Here in SC, we've been enduring the neo-creationist assault for the past several months and then some. Background is here, here, here, and here, in chronological order. Quick synopsis: The Educational Oversight Committee (EOC), whose apparent job is to serve as an unnecessary bureaucratic pain in the ass, voted to reject a portion of the biology standards dealing with evolution. They then recommended that "critically analyze" language be added to the standards for each indicator they had rejected. This plan was hatched by the Discovery Institute for the sole purpose of forcing creationist arguments into the curriculum. But the EOC can't make such changes themselves, they can only vote the standards up or down. The Board of Education (BOE) is the one who actually writes the standards. Luckily, the BOE was wise enough to reject the "critically analyze" language in a vote in early March. While that was a set-back for the Discovery Institute's agenda, the issue isn't settled yet; the EOC is supposed to take it up again in about a week.
Meanwhile, Rep. Bob Walker (R-Spartanburg), one of the ring-leaders of the original anti-evolution policy, introduced an amendment to require all textbooks adopted by the state to "emphasize critical thinking and analysis in each academic content." Everyone knew that the amendment pertained to evolution, and that trying to make it apply to every academic subject was a lame attempt at political cover. (Noted the Dept. of Education liaison skeptically: How do you ask students to critically analyze German, or algebra, or keyboarding?)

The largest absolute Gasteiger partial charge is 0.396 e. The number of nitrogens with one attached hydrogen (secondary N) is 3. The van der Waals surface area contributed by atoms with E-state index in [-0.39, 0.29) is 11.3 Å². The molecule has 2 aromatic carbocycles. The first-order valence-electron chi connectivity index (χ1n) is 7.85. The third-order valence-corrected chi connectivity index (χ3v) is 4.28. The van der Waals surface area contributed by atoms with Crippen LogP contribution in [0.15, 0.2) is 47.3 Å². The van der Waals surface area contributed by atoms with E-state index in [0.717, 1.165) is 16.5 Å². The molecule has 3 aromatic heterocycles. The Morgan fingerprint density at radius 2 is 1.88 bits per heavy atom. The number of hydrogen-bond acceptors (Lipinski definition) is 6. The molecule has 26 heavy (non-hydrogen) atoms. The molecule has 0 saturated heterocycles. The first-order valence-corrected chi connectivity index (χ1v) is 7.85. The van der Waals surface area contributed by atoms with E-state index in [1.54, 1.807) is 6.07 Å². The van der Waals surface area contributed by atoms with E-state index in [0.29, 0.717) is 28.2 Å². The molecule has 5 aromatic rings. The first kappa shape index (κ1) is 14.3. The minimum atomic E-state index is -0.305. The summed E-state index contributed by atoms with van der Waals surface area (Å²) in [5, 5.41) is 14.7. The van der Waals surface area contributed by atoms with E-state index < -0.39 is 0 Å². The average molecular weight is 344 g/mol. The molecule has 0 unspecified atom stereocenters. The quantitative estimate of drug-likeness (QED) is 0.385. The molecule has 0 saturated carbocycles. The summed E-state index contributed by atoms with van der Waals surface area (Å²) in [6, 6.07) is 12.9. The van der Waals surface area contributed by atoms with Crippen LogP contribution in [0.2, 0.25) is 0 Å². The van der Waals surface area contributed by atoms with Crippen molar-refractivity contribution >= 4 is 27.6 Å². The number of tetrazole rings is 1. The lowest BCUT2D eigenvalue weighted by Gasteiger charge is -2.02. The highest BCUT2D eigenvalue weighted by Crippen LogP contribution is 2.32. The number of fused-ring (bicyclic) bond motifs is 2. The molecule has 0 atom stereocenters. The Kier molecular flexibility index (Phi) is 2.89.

But today, we've got good news. A just released AP report informs us that the House Education and Public Works committee has rejected the amendment. Similar language remains in the Senate version of the bill, but hey, we'll take what we can get for now.
What really cracks me up about this is that every time Bob Walker and Mike Fair open their mouths about the amendment, they swear up and down that it has nothing to do with Intelligent Design or attacking evolution. Apparently, the suspicious timing of the amendment (coming immediately after the EOC attempt to change the biology standards) and the amendment's suspicious language (almost identical to the proposed standards changes) are purely coincidental. It is so obviously disingenuous, no one is buying it:
Rep. B.R. Skelton, R-Six Mile, said the wording appeared to be a way around the state Board of Education's decision not to incorporate critical analysis into several sentences of high school biology standards.Even politicians can take only so much bullshit. Put Billy Ray Skelton on the Good Guys list. Good things do come from Six Mile. (Having gone to high school with people from Six Mile, I am hesitant to say such things, but it's true.)